Wednesday, January 9, 2019

Imaginative Travel with H.G. Wells

Hello Reader,
Got imaginative travel in this mundane realm?

January. Gaining speed on a new year’s road, seeing the crest of a low hill just ahead. Then what? We may drive on past newly dreamed of gymnasiums, past bogs with wispy new year’s resolutions: This month, according to the travel agencies, is when folks make travel plans. How ’bout that jet to the Isle of Wight? If it’s not too dear.

Of course we are careful about our dearly earned money, but I’ll tell what’s always free: imagination. Like travel writer H.V. Morton: Look out to sea, and over to that rocky natural harbour. Can you see them? Pirates, Vikings, and Pilgrims? That’s three different worlds, three visits for the price of just one harbour.

Travel is like a carrying out a new year’s resolution: The hardest part is getting started. I wanted to romantically travel to the land of invasion by evil Martian fighting machines, up high on three stilts. I managed at last to get going, and wrote a poem too.

Three Legs

The hardest thing in my life 
was to leave the old farm, 
where the easiest and proper number of legs 
for a dirt floor milking stool
is three.

Easy to search the big city for a nice flat.
Hard to keep my new digs tidy and clean.
Hard to get out into the neon bustle.
Easy to stay in the yard by starlight
pressing my eye to a telescope
on a tripod.

Easy to have careless cables and cold screens.
Hard to get off that deep couch.
Hard to roll over the bumps for getting a passport.
Easy at last, to get airspeed for flying to Gatwick.

Easy then 
to stand painting romantic colors 
using an easel
on three legs.

I imagined the first cylinder from Mars silent in the sandpit on the common.

On Horsell Common

Heat-Ray periodically sweeps 
black sticks on purple heath

Gay ladies, unknowing, stroll out
to view the Thing in the pit.
The coals of their waiting hearth 
fade to cold black.

Have you read The Time Machine? Or The Invisible Man? Both from the mind of H.G. Wells. You may recall that in the 19th century, while living in the town of Woking, Wells wrote his classic about his neighbours being blasted by Martians. I journeyed there, (population now 60,000) to see the sandpit where the first Martian cylinder landed on Earth. Here’s a poem I wrote of my travel.

Into Woking

I flew the strato-jet from Calgary to the airport,
from the airport I rode a passenger train to Woking,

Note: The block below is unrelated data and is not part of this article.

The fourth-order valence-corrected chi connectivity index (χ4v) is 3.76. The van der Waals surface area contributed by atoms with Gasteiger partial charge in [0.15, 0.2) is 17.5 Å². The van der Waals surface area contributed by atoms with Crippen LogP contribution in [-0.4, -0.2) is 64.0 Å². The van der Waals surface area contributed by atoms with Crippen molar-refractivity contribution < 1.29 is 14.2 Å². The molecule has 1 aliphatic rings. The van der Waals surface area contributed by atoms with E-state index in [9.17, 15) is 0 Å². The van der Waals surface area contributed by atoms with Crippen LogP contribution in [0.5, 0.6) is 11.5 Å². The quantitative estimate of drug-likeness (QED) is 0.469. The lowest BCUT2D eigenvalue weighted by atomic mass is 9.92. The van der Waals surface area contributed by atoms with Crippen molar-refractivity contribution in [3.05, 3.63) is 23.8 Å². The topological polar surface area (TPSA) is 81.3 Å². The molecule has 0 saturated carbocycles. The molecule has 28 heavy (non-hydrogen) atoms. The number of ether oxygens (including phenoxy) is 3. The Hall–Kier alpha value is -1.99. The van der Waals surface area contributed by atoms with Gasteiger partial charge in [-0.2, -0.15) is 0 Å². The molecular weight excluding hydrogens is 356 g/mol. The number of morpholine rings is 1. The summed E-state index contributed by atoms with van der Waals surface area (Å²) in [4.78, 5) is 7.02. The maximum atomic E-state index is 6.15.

from Woking station I backpacked to the historical society.
I met Duncan who expressed his regrets 
that Occidental College is now Occidental Shopping Centre.
We both remember how the Martian Heat Ray 
blasted the college, 
putting the chimney 
of Mr. Wells’ house 
in line of sight of the Ray.
Crack! went the chimney.

The house of H.G. Wells has a little plaque.
I stood outside his home 
with my back to the raised rail line across the road.
Wells knew the station was close yet too far
so he borrowed a cart and drove his wife to Leatherhead.

The cart was borrowed 
from the owner of the Spotted Dog.
The horse, 
poor brute, 
suffered a broken neck.
The owner, 
poor man, 
was found dead in dark of night.
was innocent of
what was to become of Leatherhead.

Today there is no Spotted Dog.
Locals raised on Wells tell me with distaste
a few years ago 
a car dealer 
levelled it to make a paved lot.

A bar named Ogilvies has a sign of a telescope.
Inside are many old pictures of telescopes—
etchings, lithographs, engravings,
but no mention of Ogilvie, 
a friendly astronomer
and a good man 
who perished under a flag of truce at the sandpit.

A bar of the Witherspoon chain has a Wells theme.
On the ceiling are two great illuminated glass circles,
a clock face,
and a circle of book pages,
readable from the floor. 
A local eagerly asks, 
“Do you want to see time go backwards?”
He rushes over to the secret switch 
for the Time Machine.

Someone says George over there 
was the model for the Invisible Man.
George raises his glass to salute
while the Man sits alone 
in the window 
wrapped in his bandages.

I pull out my walking map from the town library.
A drinking buddy tells me the sandpit isn’t marked. 
“Just go there, and turn here,” says the friendly man.

No one wants to drink under the gaze of nasty Martians. 
Far down the hall to the loo is an old steel etching,
a stiff Martian holds a projector to blast a bridge.
Be thankful those times are long ago.

Sean Crawford


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